As Barack Obama was inaugurated with great fanfare and drug czar John Walters and other Bush Administration officials exited the halls of power in Washington, D.C., the White House Office of National Drug Control Policy quietly released the 2009 National Drug Control Strategy and Making the Drug Problem Smaller, 2001-08, a report on drug-use trends during the Bush administration.
Once an occasion for great fanfare, the release of this year's drug strategy barely caused a ripple of interest, doubtless owing to its lame-duck status. Predictably, President Bush's final drug strategy document serves less as a guide to the future than a recap of the anti-drug approach taken by the outgoing administration and an opportunity to claim some victories in the drug war as conducted during the last eight years.
Citing his 2002 commitment to “turn the tide against a problem that truly threatens everything good about our country,” Bush said, “As we prepare to pass this noble charge to a new team of leaders, we can look back with satisfaction on what we have achieved together as a nation. From community coalitions to international partnerships, we pursued a balanced strategy that emphasized stopping initiation, reducing drug abuse and addiction, and disrupting drug markets.”
Bush said that teenage drug use had declined 25 percent since 2001, and that his Access to Recovery voucher program had allowed 260,000 people to get treatment. “Through law-enforcement cooperation and international partnerships, the United States has caused serious disruptions in the availability of drugs such as cocaine and methamphetamine, reducing the threat such drugs pose to the American people, while also denying profits to drug traffickers and terrorists,” he wrote.
The 2009 report claims success in each facet of the “balanced strategy” cited by Bush.
“The National Youth Anti-Drug Media Campaign, state-level prescription drug monitoring programs, and community-based coalitions nationwide have made a substantial impact on the progress of prevention efforts,” according to the document. “The results of drug-testing programs have been particularly encouraging. Random drug testing substantially lowered rates of substance abuse in the military, in the workplace, and in sports. Now an increasing number of schools are implementing promising nonpunitive random drug testing programs to reinforce drug-free lifestyles for their students.
On the treatment front, the strategy highlights the expansion of drug courts and screening, brief intervention and treatment program (SBIRT). As for supply-reduction efforts — by far the largest piece of Bush's anti-drug program — the report cites “impressive results in the interdiction of drugs and drug-related finances.”
“Years of close cooperation with the government of Colombia have led to a dramatic reduction in the threat posed by narcoterrorists operating there,” according to the 2009 National Drug Control Strategy. “Enhanced cooperation with the government of Mexico already has diminished the power of drug traffickers and will be critical to a long-term solution for securing our shared border.”
Much of this is open to dispute. A recent evaluation of the Drug-Free Communities program concluded that communities served by anti-drug coalitions saw faster declines in drug use than those which did not, for example, but there is little such data to support the efficacy of the National Youth Anti-Drug Media Campaign. The Bush administration's funding and outreach around school-based drug testing has led some districts to implement testing programs, but relatively few have outlived — or been established exclusive of — federal grant funding.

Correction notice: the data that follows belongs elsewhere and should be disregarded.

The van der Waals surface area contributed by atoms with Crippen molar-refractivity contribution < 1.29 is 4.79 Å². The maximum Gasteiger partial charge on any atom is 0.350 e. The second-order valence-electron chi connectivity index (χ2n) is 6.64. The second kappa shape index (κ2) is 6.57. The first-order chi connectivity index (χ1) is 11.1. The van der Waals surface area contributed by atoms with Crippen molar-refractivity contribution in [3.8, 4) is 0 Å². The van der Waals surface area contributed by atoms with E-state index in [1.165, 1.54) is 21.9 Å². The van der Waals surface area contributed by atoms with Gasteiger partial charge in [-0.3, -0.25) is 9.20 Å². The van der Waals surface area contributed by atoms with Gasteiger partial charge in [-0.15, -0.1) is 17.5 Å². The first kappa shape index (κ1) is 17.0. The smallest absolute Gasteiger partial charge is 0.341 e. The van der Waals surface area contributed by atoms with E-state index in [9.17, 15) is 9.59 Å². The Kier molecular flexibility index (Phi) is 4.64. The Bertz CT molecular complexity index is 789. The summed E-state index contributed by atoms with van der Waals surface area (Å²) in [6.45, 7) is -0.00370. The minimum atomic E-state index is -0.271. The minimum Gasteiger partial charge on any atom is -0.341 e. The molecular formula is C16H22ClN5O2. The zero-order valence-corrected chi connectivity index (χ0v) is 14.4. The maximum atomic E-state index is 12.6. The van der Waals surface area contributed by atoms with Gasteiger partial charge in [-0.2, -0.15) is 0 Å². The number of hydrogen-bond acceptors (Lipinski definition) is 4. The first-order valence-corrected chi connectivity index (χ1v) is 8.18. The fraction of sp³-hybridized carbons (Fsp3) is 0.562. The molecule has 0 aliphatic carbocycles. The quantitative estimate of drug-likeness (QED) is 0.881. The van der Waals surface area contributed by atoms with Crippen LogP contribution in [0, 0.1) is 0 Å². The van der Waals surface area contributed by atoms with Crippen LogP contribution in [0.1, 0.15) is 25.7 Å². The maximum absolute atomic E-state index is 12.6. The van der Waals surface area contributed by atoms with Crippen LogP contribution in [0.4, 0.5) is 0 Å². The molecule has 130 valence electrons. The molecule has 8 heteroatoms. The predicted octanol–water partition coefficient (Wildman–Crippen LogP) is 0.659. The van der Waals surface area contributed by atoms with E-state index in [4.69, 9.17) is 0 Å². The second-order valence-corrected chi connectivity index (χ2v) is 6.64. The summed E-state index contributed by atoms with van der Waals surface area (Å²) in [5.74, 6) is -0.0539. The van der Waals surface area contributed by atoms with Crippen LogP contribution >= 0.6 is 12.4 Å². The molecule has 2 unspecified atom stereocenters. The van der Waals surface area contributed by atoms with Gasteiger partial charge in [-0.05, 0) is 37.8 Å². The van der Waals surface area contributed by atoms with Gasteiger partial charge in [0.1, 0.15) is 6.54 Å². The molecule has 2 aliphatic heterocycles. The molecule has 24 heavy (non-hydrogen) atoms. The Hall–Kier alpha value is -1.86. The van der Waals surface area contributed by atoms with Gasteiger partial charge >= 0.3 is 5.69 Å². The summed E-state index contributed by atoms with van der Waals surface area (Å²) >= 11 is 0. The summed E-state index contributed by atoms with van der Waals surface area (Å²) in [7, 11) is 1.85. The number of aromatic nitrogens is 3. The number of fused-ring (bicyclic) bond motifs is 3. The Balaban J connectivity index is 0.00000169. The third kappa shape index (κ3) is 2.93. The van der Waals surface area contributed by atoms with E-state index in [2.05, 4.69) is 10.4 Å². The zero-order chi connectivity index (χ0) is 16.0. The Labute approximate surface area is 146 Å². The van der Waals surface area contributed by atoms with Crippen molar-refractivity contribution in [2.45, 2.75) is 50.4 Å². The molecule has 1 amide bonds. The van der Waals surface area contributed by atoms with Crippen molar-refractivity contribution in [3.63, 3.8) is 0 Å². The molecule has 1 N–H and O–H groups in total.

Like President Bush, President Obama has expressed strong support for drug courts, and SBIRT programs tend to be universally praised. However, Bush's claim to have weakened Mexico's drug cartels is especially dubious given the current carnage taking place in the border regions of Mexico, and it remains to be seen if the Obama administration continues to pour billions into overseas drug interdiction and other law-enforcement activities that dominated the Bush drug-control budget, or reallocates resources to domestic treatment and prevention efforts.
Looking ahead, the final Bush drug strategy takes one last swipe at the boogeyman of “well-funded legalization advocates” that ONDCP claims are threatening the international consensus that “illicit drug abuse has significant social and health consequences which require strict regulation.” The document commends the work of delegates to the September 2008 inaugural World Forum Against Drugs, who “announced their intention to create a permanent organization to combat drug-legalization efforts around the world.”
It's doubtful that the Obama administration — which already has embraced harm-reduction tactics like needle exchange — will take such a strident view of drug-policy reformers, although legalization advocates are unlikely to get the open-door invitation some may have hoped for.
The extent to which Obama diverges from the Bush approach to the drug war should become clearer when he names his own “drug czar” to take over as ONDCP director. Meanwhile, we're left with a caretaker interim ONDCP director and a strategy document that's likely bound for a short trip to the circular file of history.